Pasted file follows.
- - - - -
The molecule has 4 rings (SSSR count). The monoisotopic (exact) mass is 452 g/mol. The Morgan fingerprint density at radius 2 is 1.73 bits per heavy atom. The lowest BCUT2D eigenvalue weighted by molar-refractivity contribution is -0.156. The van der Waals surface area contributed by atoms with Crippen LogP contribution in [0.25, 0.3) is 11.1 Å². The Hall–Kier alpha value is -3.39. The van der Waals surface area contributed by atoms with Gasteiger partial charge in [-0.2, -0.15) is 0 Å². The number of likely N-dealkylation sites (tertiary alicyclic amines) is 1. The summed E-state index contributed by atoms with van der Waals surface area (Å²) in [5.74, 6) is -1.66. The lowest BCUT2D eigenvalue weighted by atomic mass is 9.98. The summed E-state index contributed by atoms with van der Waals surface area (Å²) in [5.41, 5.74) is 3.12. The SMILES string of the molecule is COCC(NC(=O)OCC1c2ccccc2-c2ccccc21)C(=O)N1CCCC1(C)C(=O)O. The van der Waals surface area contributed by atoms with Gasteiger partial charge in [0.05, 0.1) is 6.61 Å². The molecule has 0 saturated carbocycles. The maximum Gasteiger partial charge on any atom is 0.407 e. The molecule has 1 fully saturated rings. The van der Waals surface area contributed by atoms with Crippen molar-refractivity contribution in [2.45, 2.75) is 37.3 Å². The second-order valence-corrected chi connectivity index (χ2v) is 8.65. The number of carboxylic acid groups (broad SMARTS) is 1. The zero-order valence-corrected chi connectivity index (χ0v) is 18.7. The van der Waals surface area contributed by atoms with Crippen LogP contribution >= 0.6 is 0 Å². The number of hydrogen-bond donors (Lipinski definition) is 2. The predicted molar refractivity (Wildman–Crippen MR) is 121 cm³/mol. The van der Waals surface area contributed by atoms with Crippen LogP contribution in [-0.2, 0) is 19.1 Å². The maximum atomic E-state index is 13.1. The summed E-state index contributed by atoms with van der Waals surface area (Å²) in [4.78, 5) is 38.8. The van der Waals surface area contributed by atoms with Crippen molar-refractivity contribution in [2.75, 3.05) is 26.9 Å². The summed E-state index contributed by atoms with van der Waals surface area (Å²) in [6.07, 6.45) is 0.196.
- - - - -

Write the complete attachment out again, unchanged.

The molecule has 4 rings (SSSR count). The monoisotopic (exact) mass is 452 g/mol. The Morgan fingerprint density at radius 2 is 1.73 bits per heavy atom. The lowest BCUT2D eigenvalue weighted by molar-refractivity contribution is -0.156. The van der Waals surface area contributed by atoms with Crippen LogP contribution in [0.25, 0.3) is 11.1 Å². The Hall–Kier alpha value is -3.39. The van der Waals surface area contributed by atoms with Gasteiger partial charge in [-0.2, -0.15) is 0 Å². The number of likely N-dealkylation sites (tertiary alicyclic amines) is 1. The summed E-state index contributed by atoms with van der Waals surface area (Å²) in [5.74, 6) is -1.66. The lowest BCUT2D eigenvalue weighted by atomic mass is 9.98. The summed E-state index contributed by atoms with van der Waals surface area (Å²) in [5.41, 5.74) is 3.12. The SMILES string of the molecule is COCC(NC(=O)OCC1c2ccccc2-c2ccccc21)C(=O)N1CCCC1(C)C(=O)O. The van der Waals surface area contributed by atoms with Gasteiger partial charge in [0.05, 0.1) is 6.61 Å². The molecule has 0 saturated carbocycles. The maximum Gasteiger partial charge on any atom is 0.407 e. The molecule has 1 fully saturated rings. The van der Waals surface area contributed by atoms with Crippen molar-refractivity contribution in [2.45, 2.75) is 37.3 Å². The second-order valence-corrected chi connectivity index (χ2v) is 8.65. The number of carboxylic acid groups (broad SMARTS) is 1. The zero-order valence-corrected chi connectivity index (χ0v) is 18.7. The van der Waals surface area contributed by atoms with Crippen LogP contribution >= 0.6 is 0 Å². The number of hydrogen-bond donors (Lipinski definition) is 2. The predicted molar refractivity (Wildman–Crippen MR) is 121 cm³/mol. The van der Waals surface area contributed by atoms with Crippen LogP contribution in [-0.2, 0) is 19.1 Å². The maximum atomic E-state index is 13.1. The summed E-state index contributed by atoms with van der Waals surface area (Å²) in [4.78, 5) is 38.8. The van der Waals surface area contributed by atoms with Crippen molar-refractivity contribution in [2.75, 3.05) is 26.9 Å². The summed E-state index contributed by atoms with van der Waals surface area (Å²) in [6.07, 6.45) is 0.196.